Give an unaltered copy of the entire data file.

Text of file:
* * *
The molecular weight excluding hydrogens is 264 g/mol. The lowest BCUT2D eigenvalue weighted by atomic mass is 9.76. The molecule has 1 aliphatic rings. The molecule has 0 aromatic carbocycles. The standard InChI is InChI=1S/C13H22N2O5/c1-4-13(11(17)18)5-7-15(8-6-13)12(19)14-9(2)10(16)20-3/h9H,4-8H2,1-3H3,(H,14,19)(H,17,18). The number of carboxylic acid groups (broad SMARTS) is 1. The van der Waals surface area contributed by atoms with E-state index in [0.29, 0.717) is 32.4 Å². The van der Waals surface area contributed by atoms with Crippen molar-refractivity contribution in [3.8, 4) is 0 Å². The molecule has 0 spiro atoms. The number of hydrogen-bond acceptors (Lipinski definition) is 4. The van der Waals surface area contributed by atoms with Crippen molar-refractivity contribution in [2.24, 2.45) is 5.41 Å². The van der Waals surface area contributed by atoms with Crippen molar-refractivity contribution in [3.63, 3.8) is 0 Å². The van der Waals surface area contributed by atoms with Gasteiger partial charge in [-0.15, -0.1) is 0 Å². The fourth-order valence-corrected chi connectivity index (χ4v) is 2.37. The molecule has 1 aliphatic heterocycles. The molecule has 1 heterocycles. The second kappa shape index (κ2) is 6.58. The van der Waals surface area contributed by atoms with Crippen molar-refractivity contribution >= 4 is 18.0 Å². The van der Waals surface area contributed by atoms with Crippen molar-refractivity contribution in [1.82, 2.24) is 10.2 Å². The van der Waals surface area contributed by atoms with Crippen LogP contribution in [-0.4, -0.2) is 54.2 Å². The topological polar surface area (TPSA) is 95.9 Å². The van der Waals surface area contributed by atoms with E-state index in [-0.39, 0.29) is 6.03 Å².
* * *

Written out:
The molecular weight excluding hydrogens is 264 g/mol. The lowest BCUT2D eigenvalue weighted by atomic mass is 9.76. The molecule has 1 aliphatic rings. The molecule has 0 aromatic carbocycles. The standard InChI is InChI=1S/C13H22N2O5/c1-4-13(11(17)18)5-7-15(8-6-13)12(19)14-9(2)10(16)20-3/h9H,4-8H2,1-3H3,(H,14,19)(H,17,18). The number of carboxylic acid groups (broad SMARTS) is 1. The van der Waals surface area contributed by atoms with E-state index in [0.29, 0.717) is 32.4 Å². The van der Waals surface area contributed by atoms with Crippen molar-refractivity contribution in [3.8, 4) is 0 Å². The molecule has 0 spiro atoms. The number of hydrogen-bond acceptors (Lipinski definition) is 4. The van der Waals surface area contributed by atoms with Crippen molar-refractivity contribution in [2.24, 2.45) is 5.41 Å². The van der Waals surface area contributed by atoms with Crippen molar-refractivity contribution in [3.63, 3.8) is 0 Å². The van der Waals surface area contributed by atoms with Gasteiger partial charge in [-0.15, -0.1) is 0 Å². The fourth-order valence-corrected chi connectivity index (χ4v) is 2.37. The molecule has 1 aliphatic heterocycles. The molecule has 1 heterocycles. The second kappa shape index (κ2) is 6.58. The van der Waals surface area contributed by atoms with Crippen molar-refractivity contribution >= 4 is 18.0 Å². The van der Waals surface area contributed by atoms with Crippen molar-refractivity contribution in [1.82, 2.24) is 10.2 Å². The van der Waals surface area contributed by atoms with Crippen LogP contribution in [-0.4, -0.2) is 54.2 Å². The topological polar surface area (TPSA) is 95.9 Å². The van der Waals surface area contributed by atoms with E-state index in [-0.39, 0.29) is 6.03 Å².